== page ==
As a country of immigrants, it is common to meet people from different countries and to hear different languages being spoken. I love walking into a restaurant of a country whose cuisine I have never tasted or experimenting with a recipe from a country whose food is unfamiliar to me.
I am accustomed to seeing signs printed in both English and Spanish, but I must say I was surprised with the sign I saw above the cashier during my recent visit to Lowe’s Home Improvement store. At the top, in bold white letters on a red background, were the instructions to “point to the sentence you can read,” followed by the same sentence in four other languages.
“That’s nice,” I thought, but as my eyes drifted downward while I viewed the entire sign, my thoughts changed to “That’s weird,” when I noticed the fourth language on the list: Russian! The others, in order, were Spanish, French, and Chinese.
Now I know Russia is all around us, and if we watch the news or even many television shows, we cannot go a day without hearing about someone or something Russian-related. But are there really enough people in my country, or my state, to warrant a sign at Lowe’s having Russian as one of the five languages on that sign? I decided to do some research.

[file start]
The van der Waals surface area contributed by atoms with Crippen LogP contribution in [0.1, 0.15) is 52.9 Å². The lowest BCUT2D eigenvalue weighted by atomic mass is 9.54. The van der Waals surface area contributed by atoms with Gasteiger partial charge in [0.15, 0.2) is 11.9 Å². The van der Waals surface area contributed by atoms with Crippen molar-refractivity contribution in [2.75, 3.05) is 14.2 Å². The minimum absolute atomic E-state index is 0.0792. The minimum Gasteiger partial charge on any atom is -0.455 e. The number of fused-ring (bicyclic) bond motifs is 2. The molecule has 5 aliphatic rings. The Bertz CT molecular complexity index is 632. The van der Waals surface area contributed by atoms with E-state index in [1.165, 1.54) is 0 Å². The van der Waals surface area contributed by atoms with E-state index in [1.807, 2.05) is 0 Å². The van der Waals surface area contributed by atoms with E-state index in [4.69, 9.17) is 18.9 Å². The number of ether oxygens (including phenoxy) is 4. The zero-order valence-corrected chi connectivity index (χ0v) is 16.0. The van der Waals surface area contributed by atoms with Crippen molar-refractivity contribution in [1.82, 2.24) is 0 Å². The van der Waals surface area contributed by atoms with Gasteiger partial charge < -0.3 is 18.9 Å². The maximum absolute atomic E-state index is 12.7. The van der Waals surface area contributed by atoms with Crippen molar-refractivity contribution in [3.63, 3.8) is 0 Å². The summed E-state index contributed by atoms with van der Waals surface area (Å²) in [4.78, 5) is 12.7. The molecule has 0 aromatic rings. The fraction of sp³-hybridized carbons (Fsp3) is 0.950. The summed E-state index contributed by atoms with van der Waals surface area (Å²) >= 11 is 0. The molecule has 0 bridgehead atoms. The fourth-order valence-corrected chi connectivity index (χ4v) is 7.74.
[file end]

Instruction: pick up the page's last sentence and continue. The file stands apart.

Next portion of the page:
The most commonly-spoken languages after English are:
South Carolina United States
Gujarati African Languages
On both a state and national level, the census bureau puts Russia at #8 and #9 of commonly spoken languages, so are there, perhaps, more Russian spies making purchases of hammers, saws, vices, and toilets at Lowe’s than the average speakers of that language? And what could possibly be the reason that Russian beats out Chinese and Tagalog (a language spoken in the Philippines)?
This inquiring mind wants to know.